Your intellectual property (IP) is registered and safely in your control. For reasons that may include your retirement, business expansion, or third-party inquiries, now may be the time to allow others to use or market your IP.
If you are considering expanding your IP presence, work with an experienced attorney at Sparks Law to memorialize a deal in writing. An Atlanta licensing agreement lawyer could help ensure that you and your licensee benefit from the arrangement.
Intellectual property can be protected by copyrights, patents, or trademarks. Copyrights cover creative work, such as books, photographs, songs, and movies. Patents are granted for inventions, designs, and plants that reproduce asexually. Trademarks protect a company’s branding elements, such as logos and slogans.
Intellectual property owners, called licensors, may enter into agreements with other parties. These agreements can allow other parties, known as licensees, to use the protected property or service.
Licensing agreements are contracts in which all parties give up something valuable to get something else that is valuable. In this case, a licensor gives up the exclusive right to use IP for royalty payments. A licensee gives up a portion of the money earned from using the IP in exchange for the license.
All licensing agreements include the parties’ names, the length of time the contract is valid, any renewal terms, the amount of money the licensee will pay the licensor, the payment schedule, and whether assignments are allowed. The lawyers at our Atlanta office can also discuss other important questions when creating a licensing agreement, such as:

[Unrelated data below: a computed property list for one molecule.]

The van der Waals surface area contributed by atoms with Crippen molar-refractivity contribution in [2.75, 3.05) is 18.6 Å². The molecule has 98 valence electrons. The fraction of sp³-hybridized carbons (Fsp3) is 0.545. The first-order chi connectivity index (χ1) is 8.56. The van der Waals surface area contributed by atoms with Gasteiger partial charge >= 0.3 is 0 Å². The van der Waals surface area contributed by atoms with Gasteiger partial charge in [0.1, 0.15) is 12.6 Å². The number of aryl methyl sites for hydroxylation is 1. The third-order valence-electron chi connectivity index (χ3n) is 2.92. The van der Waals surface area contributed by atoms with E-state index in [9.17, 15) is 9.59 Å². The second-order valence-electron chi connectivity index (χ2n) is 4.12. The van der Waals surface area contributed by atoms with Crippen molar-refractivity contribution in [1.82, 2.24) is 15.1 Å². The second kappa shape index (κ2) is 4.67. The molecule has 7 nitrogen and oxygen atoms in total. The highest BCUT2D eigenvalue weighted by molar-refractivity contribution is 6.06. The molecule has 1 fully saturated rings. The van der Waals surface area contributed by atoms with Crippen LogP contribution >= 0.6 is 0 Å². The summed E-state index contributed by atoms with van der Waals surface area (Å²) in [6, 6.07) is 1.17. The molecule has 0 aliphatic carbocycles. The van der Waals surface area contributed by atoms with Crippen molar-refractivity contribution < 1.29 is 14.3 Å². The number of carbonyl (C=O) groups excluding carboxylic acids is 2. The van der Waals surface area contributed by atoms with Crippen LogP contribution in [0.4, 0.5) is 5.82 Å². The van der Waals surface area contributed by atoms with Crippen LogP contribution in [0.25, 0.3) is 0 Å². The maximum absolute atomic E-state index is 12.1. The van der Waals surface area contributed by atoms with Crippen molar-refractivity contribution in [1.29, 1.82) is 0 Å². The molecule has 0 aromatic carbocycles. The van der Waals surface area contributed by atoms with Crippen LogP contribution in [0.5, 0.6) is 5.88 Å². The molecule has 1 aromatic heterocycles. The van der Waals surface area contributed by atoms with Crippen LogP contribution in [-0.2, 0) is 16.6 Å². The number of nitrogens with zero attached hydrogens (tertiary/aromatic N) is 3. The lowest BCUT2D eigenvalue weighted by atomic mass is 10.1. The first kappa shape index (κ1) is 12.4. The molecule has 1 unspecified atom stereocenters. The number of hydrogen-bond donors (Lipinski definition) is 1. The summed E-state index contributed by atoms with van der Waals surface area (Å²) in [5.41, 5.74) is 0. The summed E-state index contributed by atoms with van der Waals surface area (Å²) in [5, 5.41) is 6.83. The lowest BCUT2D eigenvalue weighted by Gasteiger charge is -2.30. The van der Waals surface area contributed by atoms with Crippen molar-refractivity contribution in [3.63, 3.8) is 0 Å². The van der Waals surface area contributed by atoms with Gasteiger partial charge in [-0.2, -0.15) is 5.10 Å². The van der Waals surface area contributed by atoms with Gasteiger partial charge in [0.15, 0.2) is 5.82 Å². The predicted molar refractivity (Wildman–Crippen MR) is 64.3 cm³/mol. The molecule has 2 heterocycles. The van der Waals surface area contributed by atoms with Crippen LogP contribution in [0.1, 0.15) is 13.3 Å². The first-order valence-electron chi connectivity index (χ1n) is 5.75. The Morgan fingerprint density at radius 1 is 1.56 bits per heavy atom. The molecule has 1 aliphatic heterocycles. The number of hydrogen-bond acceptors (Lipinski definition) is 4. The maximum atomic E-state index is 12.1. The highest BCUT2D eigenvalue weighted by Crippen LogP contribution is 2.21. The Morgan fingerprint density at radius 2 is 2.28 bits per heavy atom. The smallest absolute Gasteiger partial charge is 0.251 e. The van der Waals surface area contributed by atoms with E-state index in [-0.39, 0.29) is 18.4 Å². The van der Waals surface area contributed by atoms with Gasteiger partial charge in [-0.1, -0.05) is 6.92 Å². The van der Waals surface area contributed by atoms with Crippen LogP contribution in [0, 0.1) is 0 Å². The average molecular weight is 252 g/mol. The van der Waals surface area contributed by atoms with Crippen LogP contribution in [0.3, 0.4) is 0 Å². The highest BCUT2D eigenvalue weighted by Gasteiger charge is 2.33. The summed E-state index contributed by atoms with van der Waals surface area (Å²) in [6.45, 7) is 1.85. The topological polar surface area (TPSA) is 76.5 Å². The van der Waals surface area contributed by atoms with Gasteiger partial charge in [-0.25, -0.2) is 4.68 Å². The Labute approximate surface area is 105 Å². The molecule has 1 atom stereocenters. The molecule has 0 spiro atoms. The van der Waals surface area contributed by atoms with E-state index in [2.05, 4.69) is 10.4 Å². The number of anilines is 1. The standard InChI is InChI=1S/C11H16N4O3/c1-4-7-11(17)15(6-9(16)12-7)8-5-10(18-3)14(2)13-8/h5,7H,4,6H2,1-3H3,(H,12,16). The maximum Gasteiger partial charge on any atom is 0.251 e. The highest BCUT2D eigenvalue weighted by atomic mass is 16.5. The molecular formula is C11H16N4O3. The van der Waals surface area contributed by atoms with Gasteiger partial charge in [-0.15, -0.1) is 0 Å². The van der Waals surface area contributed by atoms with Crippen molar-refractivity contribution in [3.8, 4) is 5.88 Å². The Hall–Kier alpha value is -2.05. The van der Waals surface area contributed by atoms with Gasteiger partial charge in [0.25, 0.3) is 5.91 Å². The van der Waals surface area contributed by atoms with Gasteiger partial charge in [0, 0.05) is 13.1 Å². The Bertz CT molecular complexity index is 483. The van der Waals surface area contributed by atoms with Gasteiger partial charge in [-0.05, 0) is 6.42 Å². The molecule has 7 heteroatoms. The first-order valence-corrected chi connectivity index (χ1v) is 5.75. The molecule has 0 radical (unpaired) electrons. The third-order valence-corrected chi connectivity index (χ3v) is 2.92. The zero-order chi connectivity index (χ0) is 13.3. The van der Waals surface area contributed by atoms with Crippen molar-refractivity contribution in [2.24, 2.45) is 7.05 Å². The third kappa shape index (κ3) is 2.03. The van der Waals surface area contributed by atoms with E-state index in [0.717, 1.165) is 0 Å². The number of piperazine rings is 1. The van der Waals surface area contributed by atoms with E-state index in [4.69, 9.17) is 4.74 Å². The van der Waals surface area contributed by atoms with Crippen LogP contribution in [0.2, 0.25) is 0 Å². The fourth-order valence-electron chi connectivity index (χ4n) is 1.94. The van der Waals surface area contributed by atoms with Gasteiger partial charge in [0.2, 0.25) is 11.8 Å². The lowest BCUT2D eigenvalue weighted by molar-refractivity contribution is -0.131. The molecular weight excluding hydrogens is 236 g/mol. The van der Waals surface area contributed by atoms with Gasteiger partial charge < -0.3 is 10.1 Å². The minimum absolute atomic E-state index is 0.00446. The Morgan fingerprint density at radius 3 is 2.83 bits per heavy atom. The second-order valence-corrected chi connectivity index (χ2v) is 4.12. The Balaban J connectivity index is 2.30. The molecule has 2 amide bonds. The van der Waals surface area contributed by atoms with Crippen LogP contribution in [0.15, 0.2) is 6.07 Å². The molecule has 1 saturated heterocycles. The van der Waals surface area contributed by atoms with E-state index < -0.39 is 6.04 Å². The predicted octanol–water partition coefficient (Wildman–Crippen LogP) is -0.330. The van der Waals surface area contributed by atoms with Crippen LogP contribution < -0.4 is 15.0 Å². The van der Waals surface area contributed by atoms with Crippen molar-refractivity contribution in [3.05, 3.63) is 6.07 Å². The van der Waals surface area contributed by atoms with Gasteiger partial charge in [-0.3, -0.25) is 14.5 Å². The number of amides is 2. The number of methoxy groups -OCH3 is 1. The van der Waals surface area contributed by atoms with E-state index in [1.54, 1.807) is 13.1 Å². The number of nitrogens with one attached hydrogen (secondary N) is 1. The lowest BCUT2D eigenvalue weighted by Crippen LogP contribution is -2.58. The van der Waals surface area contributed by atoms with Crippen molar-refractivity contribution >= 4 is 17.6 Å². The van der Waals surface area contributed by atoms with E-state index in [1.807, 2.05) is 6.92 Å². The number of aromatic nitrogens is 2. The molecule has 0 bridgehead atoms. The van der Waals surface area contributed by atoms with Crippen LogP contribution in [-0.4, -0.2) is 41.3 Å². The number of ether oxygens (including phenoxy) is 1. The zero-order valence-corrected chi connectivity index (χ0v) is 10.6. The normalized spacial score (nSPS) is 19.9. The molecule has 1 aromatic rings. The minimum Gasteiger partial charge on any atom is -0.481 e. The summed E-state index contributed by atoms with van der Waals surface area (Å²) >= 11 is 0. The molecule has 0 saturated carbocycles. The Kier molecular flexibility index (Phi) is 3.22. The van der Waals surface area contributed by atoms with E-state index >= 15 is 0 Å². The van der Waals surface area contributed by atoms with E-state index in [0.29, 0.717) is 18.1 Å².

The parties should also consider other provisions. For instance, the parties may decide to keep the agreement terms confidential. Reasons for termination should also be included in the document. Licensing agreement terms are unique to the parties adopting them, so parties should consult a nearby lawyer to ensure their wishes are properly memorialized.
IP holders can grant licenses to one person or business, or to several parties. Generally, there are three types of licenses.
Licensors give up the right to use their intellectual property when they transfer it to a licensee under an exclusive licensing agreement. The licensee becomes the only party who can use the property for the specified term. An exclusive license is typically the most expensive type.
An IP owner grants a non-exclusive license to multiple parties, who each have the right to use the property according to their business model. Usually, non-exclusive licenses are granted to businesses in different industries. For instance, the Pierre Cardin name has been licensed to small leather goods manufacturers, companies that market sunglasses, and men’s clothing manufacturers.
A sole license is similar to an exclusive license, with one important difference that makes it more affordable for the licensee. Although only one licensee can use the intellectual property, the original owner can continue to use it as well.
Whether you are the licensor of intellectual property or you intend to buy a license, a local attorney at Sparks Law can help determine the unique elements that should be included in your licensing agreement.
You have found success by creating and selling your intellectual property. Now, you may have an opportunity to expand that success by entering licensing agreements with others. Before you do, talk to the attorneys at Sparks Law.
An Atlanta intellectual property lawyer on our team can help expand your product’s range while you collect royalties. Call today to learn how we can assist in broadening your market and reaping the rewards.